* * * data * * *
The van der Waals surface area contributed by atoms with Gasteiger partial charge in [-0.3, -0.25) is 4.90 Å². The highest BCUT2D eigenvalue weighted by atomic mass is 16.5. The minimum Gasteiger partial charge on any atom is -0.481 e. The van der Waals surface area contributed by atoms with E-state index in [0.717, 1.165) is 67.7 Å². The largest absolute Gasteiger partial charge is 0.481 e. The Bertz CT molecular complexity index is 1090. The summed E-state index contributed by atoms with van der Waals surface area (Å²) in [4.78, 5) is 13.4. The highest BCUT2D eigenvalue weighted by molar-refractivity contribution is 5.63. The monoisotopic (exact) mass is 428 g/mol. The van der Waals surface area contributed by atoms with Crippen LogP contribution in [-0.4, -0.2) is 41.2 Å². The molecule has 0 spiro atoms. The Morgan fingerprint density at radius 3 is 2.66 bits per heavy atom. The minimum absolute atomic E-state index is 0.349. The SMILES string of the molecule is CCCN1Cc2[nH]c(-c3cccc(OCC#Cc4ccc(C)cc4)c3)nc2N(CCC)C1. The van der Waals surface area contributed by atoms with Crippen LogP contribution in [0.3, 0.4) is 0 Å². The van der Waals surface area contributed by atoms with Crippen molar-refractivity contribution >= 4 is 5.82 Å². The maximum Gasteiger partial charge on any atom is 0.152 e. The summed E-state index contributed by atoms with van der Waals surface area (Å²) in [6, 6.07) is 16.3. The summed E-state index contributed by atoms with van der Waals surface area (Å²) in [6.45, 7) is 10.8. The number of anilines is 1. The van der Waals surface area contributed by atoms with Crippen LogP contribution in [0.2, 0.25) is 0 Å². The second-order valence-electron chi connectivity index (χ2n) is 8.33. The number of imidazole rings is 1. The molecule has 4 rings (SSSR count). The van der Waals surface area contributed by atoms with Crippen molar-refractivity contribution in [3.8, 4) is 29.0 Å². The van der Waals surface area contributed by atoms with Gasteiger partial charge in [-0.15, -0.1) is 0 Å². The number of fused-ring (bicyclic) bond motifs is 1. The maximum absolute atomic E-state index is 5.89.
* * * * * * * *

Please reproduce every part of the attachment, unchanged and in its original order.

The van der Waals surface area contributed by atoms with Gasteiger partial charge in [-0.3, -0.25) is 4.90 Å². The highest BCUT2D eigenvalue weighted by atomic mass is 16.5. The minimum Gasteiger partial charge on any atom is -0.481 e. The van der Waals surface area contributed by atoms with E-state index in [0.717, 1.165) is 67.7 Å². The largest absolute Gasteiger partial charge is 0.481 e. The Bertz CT molecular complexity index is 1090. The summed E-state index contributed by atoms with van der Waals surface area (Å²) in [4.78, 5) is 13.4. The highest BCUT2D eigenvalue weighted by molar-refractivity contribution is 5.63. The monoisotopic (exact) mass is 428 g/mol. The van der Waals surface area contributed by atoms with Crippen LogP contribution in [-0.4, -0.2) is 41.2 Å². The molecule has 0 spiro atoms. The Morgan fingerprint density at radius 3 is 2.66 bits per heavy atom. The minimum absolute atomic E-state index is 0.349. The SMILES string of the molecule is CCCN1Cc2[nH]c(-c3cccc(OCC#Cc4ccc(C)cc4)c3)nc2N(CCC)C1. The van der Waals surface area contributed by atoms with Crippen LogP contribution in [0.3, 0.4) is 0 Å². The van der Waals surface area contributed by atoms with Crippen molar-refractivity contribution >= 4 is 5.82 Å². The maximum Gasteiger partial charge on any atom is 0.152 e. The summed E-state index contributed by atoms with van der Waals surface area (Å²) in [6, 6.07) is 16.3. The summed E-state index contributed by atoms with van der Waals surface area (Å²) in [6.45, 7) is 10.8. The number of anilines is 1. The van der Waals surface area contributed by atoms with Crippen LogP contribution in [0.2, 0.25) is 0 Å². The second-order valence-electron chi connectivity index (χ2n) is 8.33. The number of imidazole rings is 1. The molecule has 4 rings (SSSR count). The van der Waals surface area contributed by atoms with Crippen molar-refractivity contribution in [3.8, 4) is 29.0 Å². The van der Waals surface area contributed by atoms with Gasteiger partial charge in [-0.15, -0.1) is 0 Å². The number of fused-ring (bicyclic) bond motifs is 1. The maximum absolute atomic E-state index is 5.89.